29 Gallon Stocking Advice

Discussion in 'Aquarium Stocking Questions' started by csatcher, Aug 5, 2015.

  1. csatcherNew MemberMember

    I recently acquired a 29 gallon high tank. I'm just now setting it up so it will be a few months before I add fish but I'm just looking for ideas and advice right now. I'm planning to have it moderately planted and will be using a Tetra Advance 30-60 filter. I would really like to start out with several juvenile angels in an attempt to get a pair and re-home the others. I've read so much conflicting information that I'd really like advice from people with more experience. Will my tank be big enough for this? If so, is there anything else I can add in with them? I'm really leaning towards a small school of black skirt tetras (not sure about nipping issues) and maybe 5-6 corys. What does anyone think of that stocking list?

  2. Dom90Fishlore VIPMember

    A 29 gallon high is too small for angelfish. Minimum should be 55 gallons or at the least a 40 Breeder.

    Sent from my iPhone using Fish Lore Aquarium Fish Forum

  3. Anders247Fishlore LegendMember

    Welcome to fishlore!
    As an alternative, I'd get a pair of rams and a dwarf gourami.
    Black neons would work, they need a group of 6+.
    Then make sure the type of cories you have can handle the high temps needed by rams.
    Corydoras aeneus, sterbai, gossei, oiapoquensis, haraldschultzi, seussi, adolfoi, and duplicareus will work. But make sure that it is just one species as mixed and matched isn't good. You need at least 6 of one species.

  4. BDpupsWell Known MemberMember

    Welcome to the forum :)

    If you want to breed angels, you will need more tanks for the fry. Then you will need to find a way to get rid of the fry. It's more pain than it's worth.

    Besides that. In a 29 you could only keep the pair. And it would be best if you kept it bare bottom. Plus a 29 will get awfully small for them when they are fully mature. A 30 gallon is more suitable for a single angel if you are keeping it in a community. Just my opinion.

    Anything else you're interested in? Hope this doesn't discourage you.
  5. csatcherNew MemberMember

    Definitely doesn't discourage me. A year ago I inherited a 30 gallon tank in my classroom that was in awful shape. It had 3 huge gouramis, a massive pleco, 1 guppy and a black moor goldfish. There was a ton of algae and the water had evaporated so low from neglect that it was no more than half full. Me knowing nothing, I cleaned it up and added in 2 angelfish for color. I've recently upgraded that tank to a 55 gallon and am now working on my tank for at home. I don't have room for anything larger than the 29 gallon right now. However, we will be moving within a year and I will be able to upgrade by then so it's something I'm keeping in mind. If I do go with angels they would be dime-sized and would probably be ok until I could upgrade tank size. My main concern though is healthy fish so I'm definitely open to suggestions and criticisms.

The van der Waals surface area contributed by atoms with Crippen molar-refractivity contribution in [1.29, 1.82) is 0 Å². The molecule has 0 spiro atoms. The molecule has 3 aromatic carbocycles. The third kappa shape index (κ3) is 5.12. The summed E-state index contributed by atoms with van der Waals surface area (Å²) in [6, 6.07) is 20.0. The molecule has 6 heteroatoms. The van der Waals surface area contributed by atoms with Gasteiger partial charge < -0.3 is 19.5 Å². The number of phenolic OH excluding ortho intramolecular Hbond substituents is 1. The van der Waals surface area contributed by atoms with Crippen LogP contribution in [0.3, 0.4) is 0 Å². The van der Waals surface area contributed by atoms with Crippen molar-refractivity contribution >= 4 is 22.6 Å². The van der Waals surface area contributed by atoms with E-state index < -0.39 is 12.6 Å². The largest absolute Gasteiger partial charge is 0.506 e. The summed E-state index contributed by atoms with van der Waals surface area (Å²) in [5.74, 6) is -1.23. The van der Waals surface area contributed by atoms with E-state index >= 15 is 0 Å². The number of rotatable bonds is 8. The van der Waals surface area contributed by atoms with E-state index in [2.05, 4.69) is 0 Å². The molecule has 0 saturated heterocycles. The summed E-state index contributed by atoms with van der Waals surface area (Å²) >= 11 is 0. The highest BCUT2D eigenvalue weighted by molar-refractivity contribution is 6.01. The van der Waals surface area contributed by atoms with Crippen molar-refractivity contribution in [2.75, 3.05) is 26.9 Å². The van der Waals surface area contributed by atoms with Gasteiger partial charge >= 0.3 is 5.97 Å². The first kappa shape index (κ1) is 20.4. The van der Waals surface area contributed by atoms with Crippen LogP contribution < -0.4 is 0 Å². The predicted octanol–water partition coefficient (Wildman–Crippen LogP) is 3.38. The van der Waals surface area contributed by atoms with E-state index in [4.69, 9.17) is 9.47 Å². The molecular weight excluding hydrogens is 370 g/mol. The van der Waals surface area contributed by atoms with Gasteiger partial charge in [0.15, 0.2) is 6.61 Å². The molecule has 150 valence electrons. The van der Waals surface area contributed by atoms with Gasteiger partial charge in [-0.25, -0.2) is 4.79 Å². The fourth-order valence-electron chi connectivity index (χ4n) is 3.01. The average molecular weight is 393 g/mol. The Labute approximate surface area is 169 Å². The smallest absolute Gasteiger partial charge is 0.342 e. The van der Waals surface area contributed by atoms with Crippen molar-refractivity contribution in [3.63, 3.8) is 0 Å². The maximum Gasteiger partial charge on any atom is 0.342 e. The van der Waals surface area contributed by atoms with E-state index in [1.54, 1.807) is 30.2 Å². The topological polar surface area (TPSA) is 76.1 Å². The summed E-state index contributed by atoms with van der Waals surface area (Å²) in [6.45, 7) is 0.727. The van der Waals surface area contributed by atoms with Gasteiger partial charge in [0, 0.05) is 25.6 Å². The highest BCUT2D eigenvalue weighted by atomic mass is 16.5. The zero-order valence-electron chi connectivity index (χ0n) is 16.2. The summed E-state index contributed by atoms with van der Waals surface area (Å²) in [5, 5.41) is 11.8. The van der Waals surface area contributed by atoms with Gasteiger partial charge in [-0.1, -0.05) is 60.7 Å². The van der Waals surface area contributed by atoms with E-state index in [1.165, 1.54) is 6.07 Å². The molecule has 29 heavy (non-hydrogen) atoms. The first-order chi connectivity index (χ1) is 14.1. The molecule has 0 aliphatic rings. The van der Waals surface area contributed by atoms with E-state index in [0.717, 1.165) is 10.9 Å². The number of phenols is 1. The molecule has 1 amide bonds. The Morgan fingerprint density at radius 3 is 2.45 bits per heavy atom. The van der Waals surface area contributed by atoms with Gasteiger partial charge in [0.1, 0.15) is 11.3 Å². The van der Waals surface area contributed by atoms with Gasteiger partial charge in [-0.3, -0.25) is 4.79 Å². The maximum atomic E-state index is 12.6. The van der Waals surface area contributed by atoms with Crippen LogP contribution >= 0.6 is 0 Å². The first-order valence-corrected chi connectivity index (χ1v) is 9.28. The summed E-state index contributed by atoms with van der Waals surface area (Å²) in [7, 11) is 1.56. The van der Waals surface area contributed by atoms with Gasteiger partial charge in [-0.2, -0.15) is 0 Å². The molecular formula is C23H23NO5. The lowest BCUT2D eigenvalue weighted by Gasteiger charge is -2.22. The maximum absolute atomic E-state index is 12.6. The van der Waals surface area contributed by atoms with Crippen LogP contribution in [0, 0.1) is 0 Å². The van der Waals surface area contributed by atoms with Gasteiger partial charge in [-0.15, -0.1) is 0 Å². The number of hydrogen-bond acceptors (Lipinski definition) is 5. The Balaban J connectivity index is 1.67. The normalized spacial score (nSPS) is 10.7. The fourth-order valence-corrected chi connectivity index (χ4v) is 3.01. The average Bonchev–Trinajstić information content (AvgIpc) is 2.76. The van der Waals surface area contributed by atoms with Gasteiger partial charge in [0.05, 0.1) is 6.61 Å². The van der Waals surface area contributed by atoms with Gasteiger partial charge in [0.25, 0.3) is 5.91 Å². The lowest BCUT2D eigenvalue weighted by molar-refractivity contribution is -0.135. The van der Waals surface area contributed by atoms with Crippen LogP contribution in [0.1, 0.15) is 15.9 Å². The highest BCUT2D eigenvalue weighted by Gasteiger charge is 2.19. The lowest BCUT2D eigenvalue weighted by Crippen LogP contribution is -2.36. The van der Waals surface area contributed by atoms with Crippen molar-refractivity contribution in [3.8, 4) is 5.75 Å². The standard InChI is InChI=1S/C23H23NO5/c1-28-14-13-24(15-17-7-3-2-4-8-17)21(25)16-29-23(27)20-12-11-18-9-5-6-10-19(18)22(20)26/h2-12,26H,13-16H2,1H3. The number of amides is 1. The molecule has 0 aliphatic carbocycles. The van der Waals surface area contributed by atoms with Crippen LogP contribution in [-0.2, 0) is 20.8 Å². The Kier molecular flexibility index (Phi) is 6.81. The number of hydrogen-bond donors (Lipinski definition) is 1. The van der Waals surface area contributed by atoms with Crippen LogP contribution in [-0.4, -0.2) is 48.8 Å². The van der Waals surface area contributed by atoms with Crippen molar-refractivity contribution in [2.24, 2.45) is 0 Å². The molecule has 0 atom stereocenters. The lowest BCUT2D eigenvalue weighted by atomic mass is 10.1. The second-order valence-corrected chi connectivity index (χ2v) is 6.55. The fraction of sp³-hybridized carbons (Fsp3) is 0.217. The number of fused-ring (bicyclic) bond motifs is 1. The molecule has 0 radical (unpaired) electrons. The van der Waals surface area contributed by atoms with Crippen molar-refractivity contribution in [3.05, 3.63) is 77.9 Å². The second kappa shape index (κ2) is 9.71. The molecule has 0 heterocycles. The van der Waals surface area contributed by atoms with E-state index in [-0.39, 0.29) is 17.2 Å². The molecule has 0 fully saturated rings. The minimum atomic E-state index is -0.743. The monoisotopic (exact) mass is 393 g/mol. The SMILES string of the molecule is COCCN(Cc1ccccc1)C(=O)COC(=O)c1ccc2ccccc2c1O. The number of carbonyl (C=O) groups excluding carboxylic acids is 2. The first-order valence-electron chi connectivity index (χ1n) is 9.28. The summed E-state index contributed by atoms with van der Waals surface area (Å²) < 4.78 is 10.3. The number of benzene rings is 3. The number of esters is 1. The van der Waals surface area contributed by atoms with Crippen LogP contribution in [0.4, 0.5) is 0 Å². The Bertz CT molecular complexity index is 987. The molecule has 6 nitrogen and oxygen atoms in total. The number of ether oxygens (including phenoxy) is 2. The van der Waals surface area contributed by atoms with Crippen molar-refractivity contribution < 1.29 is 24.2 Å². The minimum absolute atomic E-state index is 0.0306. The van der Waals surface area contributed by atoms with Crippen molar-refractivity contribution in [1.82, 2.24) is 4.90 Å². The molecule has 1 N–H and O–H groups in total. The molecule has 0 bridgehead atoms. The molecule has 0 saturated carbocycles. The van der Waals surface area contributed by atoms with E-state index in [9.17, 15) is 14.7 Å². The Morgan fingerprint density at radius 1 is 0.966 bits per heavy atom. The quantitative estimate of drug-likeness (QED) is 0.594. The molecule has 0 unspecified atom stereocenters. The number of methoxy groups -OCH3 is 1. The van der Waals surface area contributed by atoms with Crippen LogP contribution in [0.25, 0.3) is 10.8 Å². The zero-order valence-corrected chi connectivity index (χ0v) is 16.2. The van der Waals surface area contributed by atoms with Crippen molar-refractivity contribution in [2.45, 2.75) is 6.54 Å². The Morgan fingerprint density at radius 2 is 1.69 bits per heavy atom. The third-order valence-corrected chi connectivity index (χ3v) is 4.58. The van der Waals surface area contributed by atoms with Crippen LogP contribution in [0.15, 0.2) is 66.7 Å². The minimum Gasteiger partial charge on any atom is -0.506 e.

6. LiterallyHydroWell Known MemberMember

    Pretty much everything the others have said. There are other options for centerpiece fish though, gouramis and rams do nicely in a 29.
  7. BDpupsWell Known MemberMember

    If you like schooling fish, there are tons of tetra that could work. If you are willing to plant it, you could have a large school of tetra, with a dwarf gourami and some otocinclus. It does not have to be planted for this stock, but the otocinclus do better in planted tanks.
  8. csatcherNew MemberMember

    The fish are going to be my birthday present and that's not until November so I've got plenty of time to decide how to stock it. I definitely want to try my hand at a planted tank on this one so I want to go ahead and get it set up and cycling and get the plants established. I have to say I'm not huge on gouramis as I've had bad luck with them but I might be open to rams.
  9. LiterallyHydroWell Known MemberMember

    German blue rams in particular are really beautiful. The only thing is they should be in a well established tank since they are pretty sensitive buggers.
  10. csatcherNew MemberMember

    Yeah. I'm planning to let my tank cycle for about 3 months before adding any fish. Even then the rams or whatever show fish I decide on will be the last fish to go in.
  11. LiterallyHydroWell Known MemberMember

    The cycle is ready for fish as soon as you have no ammonia or nitrites. You just want the rams to go in last so they aren't exposed to any spikes.

    Are you familiar with how the nitrogen cycle works? It would be best to have a strong understanding of it so you don't rush anything and make any mistakes.

    Here's a link to Fishlores article on the nitrogen cycle. I'd advise you read it thoroughly.

  12. Anders247Fishlore LegendMember

    It shouldn't take 3 months, that would be a really long cycle... mine cycled in 2 weeks.
    I would say 2-4 weeks on average.
  13. csatcherNew MemberMember

    I'm familiar with the cycle and I know it really doesn't take 3 months to cycle. However, I'm going to play it safe with this one. I'm going to go ahead and set it up with live plants (this will be my first time to have a live planted tank). I'm going to let it cycle well for a few weeks and just overall make sure the plants are established well before I add any fish. I will probably add in a few tetras, wait a couple weeks and then add in a few corys and wait a few more weeks before adding in the rams. The big fish are going to be my birthday present so I have to wait until early November to get them but by the time I get it cycled and add in the other fish it'll be pretty close to that time.
  14. TexasDomerFishlore LegendMember

    That sounds like a good plan!
  15. LiterallyHydroWell Known MemberMember

    Sounds good. Keep us updated.

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